WEEK 1 – Abimelech: The Man who would be King
In 2011 a convicted kidnapper sued his hostages for breach of contract, because they told the police where he was hiding when they had promised not to!
Share other outrageous lawsuits that you have heard of.
- Judges 9:1-10:5 (if short of time just read Judges 9:1-21 and 42-57)
- Psalm 135:6
- Romans 8:28
- Romans 12:19
- 1 Peter 2:23
Key verse: ‘Thus God repaid the wickedness that Abimelech had done to his father by murdering his seventy brothers’ Judges 9:56
Focus: We all long for justice, but God’s justice is best.
Opening Our Eyes
Abimelech was neither a true Israelite nor a true heir of Gideon. He was the son of Gideon’s concubine from Shechem and as such he had none of the rights of his seventy half-brothers, all of whom $were$ Israelites. Even his own name (meaning ‘my father is king’) would have been a constant reminder that he was denied a share in Gideon’s glory. The injustice of his situation seems to have fuelled an insatiable desire for revenge, and so Judges 9 opens with Abimelech making his move to seize power.
He began by winning over the people of Shechem, calling on them to reject the rulership of Gideon’s other sons in his favour. They agreed to make him king, giving him silver to hire an army of ‘reckless scoundrels’.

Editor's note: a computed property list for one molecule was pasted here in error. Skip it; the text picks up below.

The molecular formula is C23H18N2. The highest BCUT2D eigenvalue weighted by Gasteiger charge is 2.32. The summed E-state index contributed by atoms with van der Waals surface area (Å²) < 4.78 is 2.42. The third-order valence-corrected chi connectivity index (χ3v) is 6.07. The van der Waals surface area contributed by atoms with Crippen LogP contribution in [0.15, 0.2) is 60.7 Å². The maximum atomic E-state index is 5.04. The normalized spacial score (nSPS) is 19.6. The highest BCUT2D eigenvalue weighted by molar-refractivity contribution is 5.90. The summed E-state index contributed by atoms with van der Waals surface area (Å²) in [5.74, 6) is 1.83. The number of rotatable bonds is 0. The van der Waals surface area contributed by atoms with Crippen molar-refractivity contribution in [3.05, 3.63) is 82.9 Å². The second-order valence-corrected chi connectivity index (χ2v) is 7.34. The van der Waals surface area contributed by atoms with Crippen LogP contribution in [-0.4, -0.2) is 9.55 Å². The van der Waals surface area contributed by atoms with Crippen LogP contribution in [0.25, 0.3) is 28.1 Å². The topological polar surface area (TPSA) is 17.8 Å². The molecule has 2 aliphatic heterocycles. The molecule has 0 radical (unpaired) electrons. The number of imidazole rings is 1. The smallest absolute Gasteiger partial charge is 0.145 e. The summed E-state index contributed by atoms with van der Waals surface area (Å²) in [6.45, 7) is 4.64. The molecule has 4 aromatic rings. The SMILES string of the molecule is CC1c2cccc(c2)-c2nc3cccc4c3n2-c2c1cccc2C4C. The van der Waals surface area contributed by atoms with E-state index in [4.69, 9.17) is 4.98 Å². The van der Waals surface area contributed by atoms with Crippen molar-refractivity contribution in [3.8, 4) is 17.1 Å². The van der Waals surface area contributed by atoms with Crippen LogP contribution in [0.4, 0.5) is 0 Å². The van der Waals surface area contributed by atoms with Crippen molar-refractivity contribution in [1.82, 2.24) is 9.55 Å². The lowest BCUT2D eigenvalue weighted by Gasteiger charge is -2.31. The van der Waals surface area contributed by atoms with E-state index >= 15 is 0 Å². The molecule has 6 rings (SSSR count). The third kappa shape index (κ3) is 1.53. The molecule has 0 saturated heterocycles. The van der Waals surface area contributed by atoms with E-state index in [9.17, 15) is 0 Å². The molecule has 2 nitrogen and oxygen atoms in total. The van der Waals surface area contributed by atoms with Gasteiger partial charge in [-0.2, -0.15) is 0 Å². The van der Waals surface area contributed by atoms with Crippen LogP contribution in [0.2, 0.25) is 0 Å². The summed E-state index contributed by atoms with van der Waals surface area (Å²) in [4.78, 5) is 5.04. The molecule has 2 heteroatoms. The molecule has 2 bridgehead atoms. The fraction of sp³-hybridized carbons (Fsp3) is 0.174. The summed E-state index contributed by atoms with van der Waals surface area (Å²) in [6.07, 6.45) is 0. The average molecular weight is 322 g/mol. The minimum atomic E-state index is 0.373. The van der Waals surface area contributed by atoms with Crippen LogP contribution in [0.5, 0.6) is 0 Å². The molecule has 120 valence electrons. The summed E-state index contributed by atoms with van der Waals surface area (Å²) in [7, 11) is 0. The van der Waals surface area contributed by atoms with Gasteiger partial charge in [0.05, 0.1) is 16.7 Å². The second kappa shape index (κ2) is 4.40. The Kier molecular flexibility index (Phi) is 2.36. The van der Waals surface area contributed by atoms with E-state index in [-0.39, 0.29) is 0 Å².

The brutal massacre of Gideon’s seventy sons is summed up in a single sentence in verse 5, but the phrase ‘on one stone’ effectively communicates the horror of this event. One can imagine only too easily this crowd of young men being slaughtered one after another, like animals on an altar, their bodies piling up and the ground soaked with their blood.
Having dealt with his rivals, Abimelech was crowned at Shechem, one of Israel’s key spiritual landmarks. Here, God had first promised the land to Abraham, the bones of Joseph had been laid to rest, and Joshua had called on the Israelites to serve the Lord. Now their first king was crowned here – an outsider who had slaughtered his own brothers in his thirst for vengeance and power!
It is worth noting that God is never mentioned in this account by His covenant name ‘Yahweh’ (or ‘LORD’). This emphasises the point made at the end of Judges 8, that the Israelites ‘did not remember the LORD their God, who had rescued them from the hands of all their enemies on every side.’ (8:34). However, this does not mean that God was uninterested. On the contrary, we can clearly see Him at work as Jotham, Gideon’s sole surviving son, returned to speak at Abimelech’s coronation.
His speech begins with a parable in which the trees search for a king, with the clear implication that Abimelech is a fruitless, inadequate choice of king.
It is followed by a curse: ‘let fire come out from Abimelech and consume you, the citizens of Shechem and Beth Millo, and let fire come out from you … and consume Abimelech!’ (9:20) As events unfold, we see this was not simply Jotham’s anger that was speaking, but God’s justice, which would soon be set in motion.
Three years later, ‘God stirred up animosity between Abimelech and the citizens of Shechem’ (9:23). It began with the visit of a man called Gaal, who, using the same tactics as Abimelech, gained the favour and support of Shechem. Informed of this treachery, Abimelech acted swiftly, driving out the usurper and killing many of his men.